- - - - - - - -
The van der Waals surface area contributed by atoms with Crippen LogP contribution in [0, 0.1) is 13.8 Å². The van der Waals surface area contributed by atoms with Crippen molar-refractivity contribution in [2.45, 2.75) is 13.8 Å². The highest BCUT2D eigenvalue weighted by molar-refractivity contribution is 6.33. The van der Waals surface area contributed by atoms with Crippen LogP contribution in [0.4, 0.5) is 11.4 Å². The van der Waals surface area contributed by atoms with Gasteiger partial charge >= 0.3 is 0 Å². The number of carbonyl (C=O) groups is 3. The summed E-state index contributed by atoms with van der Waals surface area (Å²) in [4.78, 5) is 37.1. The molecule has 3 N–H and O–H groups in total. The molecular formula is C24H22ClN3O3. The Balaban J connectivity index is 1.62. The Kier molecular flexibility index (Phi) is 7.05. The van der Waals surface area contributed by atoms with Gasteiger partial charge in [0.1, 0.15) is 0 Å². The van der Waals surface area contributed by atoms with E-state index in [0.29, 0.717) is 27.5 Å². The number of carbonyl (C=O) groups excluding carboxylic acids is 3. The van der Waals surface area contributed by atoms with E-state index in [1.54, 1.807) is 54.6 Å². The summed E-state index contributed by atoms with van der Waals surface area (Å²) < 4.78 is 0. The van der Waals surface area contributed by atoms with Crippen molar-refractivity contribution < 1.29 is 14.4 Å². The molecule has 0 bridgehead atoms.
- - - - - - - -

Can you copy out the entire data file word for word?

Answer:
The van der Waals surface area contributed by atoms with Crippen LogP contribution in [0, 0.1) is 13.8 Å². The van der Waals surface area contributed by atoms with Crippen molar-refractivity contribution in [2.45, 2.75) is 13.8 Å². The highest BCUT2D eigenvalue weighted by molar-refractivity contribution is 6.33. The van der Waals surface area contributed by atoms with Crippen LogP contribution in [0.4, 0.5) is 11.4 Å². The van der Waals surface area contributed by atoms with Gasteiger partial charge >= 0.3 is 0 Å². The number of carbonyl (C=O) groups is 3. The summed E-state index contributed by atoms with van der Waals surface area (Å²) in [4.78, 5) is 37.1. The molecule has 3 N–H and O–H groups in total. The molecular formula is C24H22ClN3O3. The Balaban J connectivity index is 1.62. The Kier molecular flexibility index (Phi) is 7.05. The van der Waals surface area contributed by atoms with Gasteiger partial charge in [0.1, 0.15) is 0 Å². The van der Waals surface area contributed by atoms with E-state index in [0.29, 0.717) is 27.5 Å². The number of carbonyl (C=O) groups excluding carboxylic acids is 3. The van der Waals surface area contributed by atoms with E-state index in [1.54, 1.807) is 54.6 Å². The summed E-state index contributed by atoms with van der Waals surface area (Å²) < 4.78 is 0. The van der Waals surface area contributed by atoms with Crippen molar-refractivity contribution < 1.29 is 14.4 Å². The molecule has 0 bridgehead atoms.